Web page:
After 50 Years, Dolphins Return to Lisbon

Dolphin watching brings happiness to the Portuguese.

Aug 5, 2020

Nature is coming out to play in Portugal. That’s because pods of dolphins are visiting Lisbon, a seemingly new destination for this playful mammal. Watching a family of dolphins leaping in the water is putting smiles on the faces of the Portuguese. 

Lisbon is home to the Tagus, a 600-mile-long river that flows into the Atlantic just outside the Portuguese capital. Dolphins, who usually swim in the deep sea, enjoy exploring the Tagus River.

A pod of 20 common dolphins, first spotted in the river on February 28, brought their friends, with many dolphins now seen swimming in the waters. Other marine life that are also seen here include bottlenose dolphins, orcas, sperm whales, and fin whales.

Marine biologist Francisco Martinho, who is a dolphin specialist, writes on Lisbon Dolphins that the dolphins swim some 25 miles up the river, then return to the ocean. He explains that they like to swim in deep areas, and the Tagus, the deepest river in a 1,200-mile radius, is an ideal choice. This river reaches depths of up to 200 feet.

Although some attribute the dolphins’ new appearance to the fact that the waters are quiet, Martinho says it is all about fish. Dolphins feed on sardines and mackerel, and with so many fish to be caught in the rushing outflow of the Tagus River, dolphins are having their fill.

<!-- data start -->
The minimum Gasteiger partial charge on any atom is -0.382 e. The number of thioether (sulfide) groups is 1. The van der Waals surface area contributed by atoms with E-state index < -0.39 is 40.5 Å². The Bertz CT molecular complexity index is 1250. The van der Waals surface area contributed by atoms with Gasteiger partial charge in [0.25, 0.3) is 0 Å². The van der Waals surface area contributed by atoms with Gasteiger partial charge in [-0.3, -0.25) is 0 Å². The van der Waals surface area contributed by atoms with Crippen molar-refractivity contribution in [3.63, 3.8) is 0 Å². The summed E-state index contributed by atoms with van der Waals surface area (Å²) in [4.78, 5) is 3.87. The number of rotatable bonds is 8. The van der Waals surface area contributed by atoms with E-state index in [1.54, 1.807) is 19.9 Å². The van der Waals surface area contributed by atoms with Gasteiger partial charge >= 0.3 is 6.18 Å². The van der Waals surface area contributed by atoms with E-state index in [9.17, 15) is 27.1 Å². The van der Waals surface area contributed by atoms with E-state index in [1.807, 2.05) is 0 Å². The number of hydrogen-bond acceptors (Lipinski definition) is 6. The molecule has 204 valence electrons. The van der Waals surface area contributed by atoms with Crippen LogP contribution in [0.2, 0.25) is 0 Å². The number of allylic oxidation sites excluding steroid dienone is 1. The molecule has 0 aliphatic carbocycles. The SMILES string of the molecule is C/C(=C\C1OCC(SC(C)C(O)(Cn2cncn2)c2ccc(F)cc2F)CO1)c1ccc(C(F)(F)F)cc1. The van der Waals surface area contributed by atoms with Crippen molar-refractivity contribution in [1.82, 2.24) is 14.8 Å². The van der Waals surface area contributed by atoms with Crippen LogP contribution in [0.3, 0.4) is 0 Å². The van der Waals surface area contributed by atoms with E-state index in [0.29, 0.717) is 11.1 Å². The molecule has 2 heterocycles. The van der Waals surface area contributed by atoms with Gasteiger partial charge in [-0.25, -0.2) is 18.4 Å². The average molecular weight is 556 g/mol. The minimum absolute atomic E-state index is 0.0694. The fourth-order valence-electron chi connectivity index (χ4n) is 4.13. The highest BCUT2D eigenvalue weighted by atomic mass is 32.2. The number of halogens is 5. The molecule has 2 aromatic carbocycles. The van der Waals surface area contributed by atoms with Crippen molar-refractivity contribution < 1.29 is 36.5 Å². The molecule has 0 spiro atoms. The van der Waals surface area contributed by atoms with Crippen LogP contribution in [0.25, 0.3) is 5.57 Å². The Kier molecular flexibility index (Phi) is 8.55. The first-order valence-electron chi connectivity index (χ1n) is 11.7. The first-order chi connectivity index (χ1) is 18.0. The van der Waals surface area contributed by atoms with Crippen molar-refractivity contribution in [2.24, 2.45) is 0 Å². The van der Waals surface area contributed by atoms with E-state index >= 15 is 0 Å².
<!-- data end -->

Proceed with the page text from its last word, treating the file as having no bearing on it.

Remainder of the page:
Martinho tells of old Portuguese folklore recalling dolphins swimming off the coast of Lisbon as far back as the 16th century. Dolphins were also featured in paintings from this era. Although they have been spotted over the centuries, they have not been sighted since the 1970s. That is, until now.

The dolphins are creating lots of excitement in Lisbon and one organization is ensuring they get the respect they deserve. ECCO Ocean Educational Research Center, operated by scientists from Lisbon, aims to protect the ocean species as well as educate the public. The founder was inspired by the children’s book and animated TV show, “The Magic School Bus.”

True to “The Magic School Bus” style, he operates nautical tours to watch the dolphins. Tours educate the public in biology, geology, astronomy, physics, chemistry, oceanography, and prehistory. The dolphins, of course, are the main focus and inspiration.

ECCO’s dolphin research is subsidized by the revenue of these tours. Although tours stopped for a few months, Tourism Portugal recently gave ECCO Ocean the green light to reopen. Lisbon Dolphins, the tourism arm of ECCO Ocean, now takes people out in their open “magic boats” that comply with recommendations from the Directorate-General for Health.

The people of Lisbon are now able to see these incredibly intelligent animals up close as the pods frolic in the water. And since these playful mammals are making daily appearances, they are bringing Portuguese folklore back to life.

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NICOLE NATHAN BEM, CONTRIBUTOR
Nicole is an editor, blogger and author who has recently left her urban life in order to be more connected with nature. In her spare time, she’s outdoors hiking in the forest, mountain biking or tending to her new permaculture garden.